Almost a week removed from the super storm Sandy power is steadily being restored across the state and residents of the hardest hit areas are slowly returning to observe the damage, but with time ticking the concern is the future for the victims of the storm.

Congressman Chris Smith has been following the tragic outcome of the storm since it hit Monday evening and notes with so many remaining in shelters after their homes have been destroyed, there needs to be consideration for medium and long term housing.

"Temporary shelters need to transition into a more durable housing situation, and frankly that's one of our biggest challengers."

Traditionally hurricanes hit during the late summer season when the weather is warmer, but Sandy hit right into the first week of November when temperatures are expected to drop into the mid twenties. With so many without power, and gasoline for generators a difficult to get commodity, it means heating becomes a concern as well.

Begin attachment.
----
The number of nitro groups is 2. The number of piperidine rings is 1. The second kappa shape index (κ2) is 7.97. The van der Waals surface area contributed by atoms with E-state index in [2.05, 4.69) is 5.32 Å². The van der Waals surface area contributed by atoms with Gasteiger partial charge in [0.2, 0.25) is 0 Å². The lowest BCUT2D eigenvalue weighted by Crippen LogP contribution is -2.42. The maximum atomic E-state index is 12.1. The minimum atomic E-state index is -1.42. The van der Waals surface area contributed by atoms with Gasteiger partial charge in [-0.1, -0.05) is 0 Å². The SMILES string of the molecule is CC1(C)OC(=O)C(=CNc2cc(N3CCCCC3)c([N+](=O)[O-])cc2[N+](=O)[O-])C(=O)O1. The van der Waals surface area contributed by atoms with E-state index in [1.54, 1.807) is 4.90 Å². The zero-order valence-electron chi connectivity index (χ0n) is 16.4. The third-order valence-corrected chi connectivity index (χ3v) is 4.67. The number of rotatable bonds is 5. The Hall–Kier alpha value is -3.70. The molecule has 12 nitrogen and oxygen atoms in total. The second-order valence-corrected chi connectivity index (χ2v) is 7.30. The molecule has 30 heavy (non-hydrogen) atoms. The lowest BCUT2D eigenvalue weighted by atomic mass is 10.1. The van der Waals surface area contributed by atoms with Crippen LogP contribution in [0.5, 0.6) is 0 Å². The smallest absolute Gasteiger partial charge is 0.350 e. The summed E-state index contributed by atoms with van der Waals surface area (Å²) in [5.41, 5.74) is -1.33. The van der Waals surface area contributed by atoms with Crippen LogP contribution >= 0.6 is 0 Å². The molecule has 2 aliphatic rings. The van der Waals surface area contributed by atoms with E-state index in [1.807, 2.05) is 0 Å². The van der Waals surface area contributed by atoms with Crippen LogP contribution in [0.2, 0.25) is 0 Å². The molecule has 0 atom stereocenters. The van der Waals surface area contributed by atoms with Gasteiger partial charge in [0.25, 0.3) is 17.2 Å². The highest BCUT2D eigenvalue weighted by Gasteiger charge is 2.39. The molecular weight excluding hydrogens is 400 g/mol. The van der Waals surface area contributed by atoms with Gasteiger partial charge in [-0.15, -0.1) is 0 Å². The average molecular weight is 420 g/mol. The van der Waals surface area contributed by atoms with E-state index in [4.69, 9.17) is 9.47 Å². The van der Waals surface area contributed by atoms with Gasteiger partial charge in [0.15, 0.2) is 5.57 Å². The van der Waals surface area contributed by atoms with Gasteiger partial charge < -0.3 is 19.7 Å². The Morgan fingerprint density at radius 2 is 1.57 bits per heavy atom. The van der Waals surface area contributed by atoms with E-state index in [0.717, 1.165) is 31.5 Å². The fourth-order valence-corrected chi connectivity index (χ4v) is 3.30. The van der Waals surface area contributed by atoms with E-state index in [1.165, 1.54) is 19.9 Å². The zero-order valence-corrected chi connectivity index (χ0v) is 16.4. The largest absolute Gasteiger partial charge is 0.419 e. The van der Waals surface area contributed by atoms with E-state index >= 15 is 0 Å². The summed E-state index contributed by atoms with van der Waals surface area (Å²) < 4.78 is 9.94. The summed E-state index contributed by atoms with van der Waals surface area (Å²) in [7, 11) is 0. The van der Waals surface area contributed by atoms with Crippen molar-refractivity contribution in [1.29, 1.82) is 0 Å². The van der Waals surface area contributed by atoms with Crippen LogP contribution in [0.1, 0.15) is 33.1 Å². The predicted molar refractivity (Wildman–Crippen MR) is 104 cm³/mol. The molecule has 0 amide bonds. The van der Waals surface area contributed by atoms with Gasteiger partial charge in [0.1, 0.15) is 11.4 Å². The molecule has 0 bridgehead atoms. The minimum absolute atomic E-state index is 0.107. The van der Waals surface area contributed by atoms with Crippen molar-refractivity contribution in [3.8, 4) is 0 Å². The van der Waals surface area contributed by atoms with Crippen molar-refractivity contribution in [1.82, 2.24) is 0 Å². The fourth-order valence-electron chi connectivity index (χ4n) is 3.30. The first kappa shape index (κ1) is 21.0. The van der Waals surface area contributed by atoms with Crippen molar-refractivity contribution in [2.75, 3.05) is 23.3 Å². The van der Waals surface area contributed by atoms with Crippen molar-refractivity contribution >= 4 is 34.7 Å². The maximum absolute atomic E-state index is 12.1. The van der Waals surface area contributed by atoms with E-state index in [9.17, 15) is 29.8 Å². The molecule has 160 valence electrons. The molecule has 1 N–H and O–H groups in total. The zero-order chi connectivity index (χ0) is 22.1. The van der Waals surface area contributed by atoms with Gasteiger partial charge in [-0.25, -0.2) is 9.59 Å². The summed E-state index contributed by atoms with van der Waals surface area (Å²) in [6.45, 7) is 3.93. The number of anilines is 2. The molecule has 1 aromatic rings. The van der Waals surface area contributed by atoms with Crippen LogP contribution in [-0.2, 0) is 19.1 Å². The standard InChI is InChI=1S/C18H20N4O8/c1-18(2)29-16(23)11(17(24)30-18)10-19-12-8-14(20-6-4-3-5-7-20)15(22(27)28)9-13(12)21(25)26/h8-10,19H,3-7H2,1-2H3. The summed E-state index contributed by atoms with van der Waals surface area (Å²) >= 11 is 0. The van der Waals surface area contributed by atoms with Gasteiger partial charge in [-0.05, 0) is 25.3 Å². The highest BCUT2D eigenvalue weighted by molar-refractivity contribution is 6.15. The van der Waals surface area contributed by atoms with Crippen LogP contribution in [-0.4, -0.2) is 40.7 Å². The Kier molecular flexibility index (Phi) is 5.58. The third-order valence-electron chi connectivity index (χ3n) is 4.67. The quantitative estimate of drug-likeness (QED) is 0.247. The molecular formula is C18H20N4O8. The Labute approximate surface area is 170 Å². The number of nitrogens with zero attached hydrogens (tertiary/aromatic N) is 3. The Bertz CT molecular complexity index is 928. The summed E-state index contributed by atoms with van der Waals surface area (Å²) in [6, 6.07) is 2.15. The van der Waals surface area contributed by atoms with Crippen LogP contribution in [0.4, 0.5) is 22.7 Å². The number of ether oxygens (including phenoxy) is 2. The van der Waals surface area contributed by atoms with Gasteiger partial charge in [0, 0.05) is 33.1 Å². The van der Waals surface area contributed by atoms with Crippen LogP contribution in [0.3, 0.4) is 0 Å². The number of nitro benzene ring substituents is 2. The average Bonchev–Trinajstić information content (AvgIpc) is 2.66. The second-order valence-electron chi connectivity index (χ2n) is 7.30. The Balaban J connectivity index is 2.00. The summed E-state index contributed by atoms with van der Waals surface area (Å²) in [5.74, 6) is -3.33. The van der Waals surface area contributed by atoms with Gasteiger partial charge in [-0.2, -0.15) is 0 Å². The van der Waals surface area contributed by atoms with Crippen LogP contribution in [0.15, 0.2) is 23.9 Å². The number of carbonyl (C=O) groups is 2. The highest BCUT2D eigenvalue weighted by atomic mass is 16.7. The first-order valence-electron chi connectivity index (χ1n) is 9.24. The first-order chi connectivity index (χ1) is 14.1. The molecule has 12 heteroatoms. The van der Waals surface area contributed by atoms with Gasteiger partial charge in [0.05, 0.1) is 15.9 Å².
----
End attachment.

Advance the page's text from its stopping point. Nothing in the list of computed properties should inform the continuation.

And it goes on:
"People who are elderly or very young and exposed to below 68 degree temperature environment, were talking fifties maybe inside the house, you can get very sick." Says Smith, noting things like hypothermia and pneumonia pose even greater risks to victims.

What's most important, says Smith is to not forget about those displaced by Sandy after the initial momentum of media coverage fades.

"As people get out of the shelters and into other places, it has to be all hands on deck to help those that suffered so much."

The devastation caused by Sandy along the Jersey Shore has drawn parallels to Hurricane Katrina's path of destruction through the Gulf Coast, however Smith says they aren't going to let the mistakes made six years ago rear their heads again.  "All the lessons learned years to date from every hurricane and debacle we faced from mother nature are going to be applied effectively."